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Interest rates, credit, and economic adjustment in Nicaragua

Listed author(s):
  • Lachler, Ulrich
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    The high commercial lending rates Nicaragua is currently experiencing, together with a perceived scarcity of credit, have often been blamed for the country's slow growth and have been considered a major failing of the adjustment program initiated in 1991. The author insists that such blame is largely misplaced. Current interest rates are indeed higher than historical levels or international benchmark rates (such as LIBOR or the U.S. treasury bill rate), but those are not the appropriate comparators for Nicaragua today. On the other hand, Nicaragua's real interest rates have risen significantly in recent years and currently exceed real rates in other Central American countries. These high real rates are attributable entirely to a real currency depreciation that has been taking place since 1992, and are not greatly different from rates observed in other Latin American countries that underwent similar adjustments. The author explains the link between real interest rates and adjustment in Nicaragua and, in that context, explores policy options for reducing interest rates. The author's main conclusion: a sustained reduction in real interest rates to below those observed in neighboring countries would require further major structural cahnges, such as the adoption of a foreign currency standard.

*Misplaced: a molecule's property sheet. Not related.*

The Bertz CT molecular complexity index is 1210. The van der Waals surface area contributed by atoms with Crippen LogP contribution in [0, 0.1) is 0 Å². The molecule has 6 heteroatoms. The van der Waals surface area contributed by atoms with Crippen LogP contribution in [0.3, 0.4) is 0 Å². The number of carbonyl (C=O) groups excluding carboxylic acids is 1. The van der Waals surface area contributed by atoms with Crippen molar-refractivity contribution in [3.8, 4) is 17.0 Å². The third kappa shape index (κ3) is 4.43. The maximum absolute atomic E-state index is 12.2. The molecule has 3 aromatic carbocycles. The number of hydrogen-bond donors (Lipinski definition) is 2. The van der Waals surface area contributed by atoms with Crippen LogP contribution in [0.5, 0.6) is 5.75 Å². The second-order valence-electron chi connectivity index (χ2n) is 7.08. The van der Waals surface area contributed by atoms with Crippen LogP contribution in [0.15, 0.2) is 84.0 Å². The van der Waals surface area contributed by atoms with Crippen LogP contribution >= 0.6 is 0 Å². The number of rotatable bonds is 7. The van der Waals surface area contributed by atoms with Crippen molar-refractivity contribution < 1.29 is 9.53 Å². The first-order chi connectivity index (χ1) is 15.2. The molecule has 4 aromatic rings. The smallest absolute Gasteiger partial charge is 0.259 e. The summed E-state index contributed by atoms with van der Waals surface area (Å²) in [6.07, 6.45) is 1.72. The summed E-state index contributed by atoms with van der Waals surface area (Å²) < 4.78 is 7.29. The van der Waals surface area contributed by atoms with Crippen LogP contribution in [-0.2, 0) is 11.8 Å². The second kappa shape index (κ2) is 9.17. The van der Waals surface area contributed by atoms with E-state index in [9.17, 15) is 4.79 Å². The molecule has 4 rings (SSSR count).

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    Paper provided by The World Bank in its series Policy Research Working Paper Series with number 1529.

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    Date of creation: 30 Nov 1995
    Handle: RePEc:wbk:wbrwps:1529
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    1. Carlos A. Rodríguez, 1994. "Interest Rates in Latin America," CEMA Working Papers: Serie Documentos de Trabajo. 98, Universidad del CEMA.
    2. Vicente Galbis, 1993. "High Real Interest Rates Under Financial Liberalization; Is there a Problem?," IMF Working Papers 93/7, International Monetary Fund.
    3. Khatkhate, Deena R., 1988. "Assessing the impact of interest rates in less developed countries," World Development, Elsevier, vol. 16(5), pages 577-588, May.
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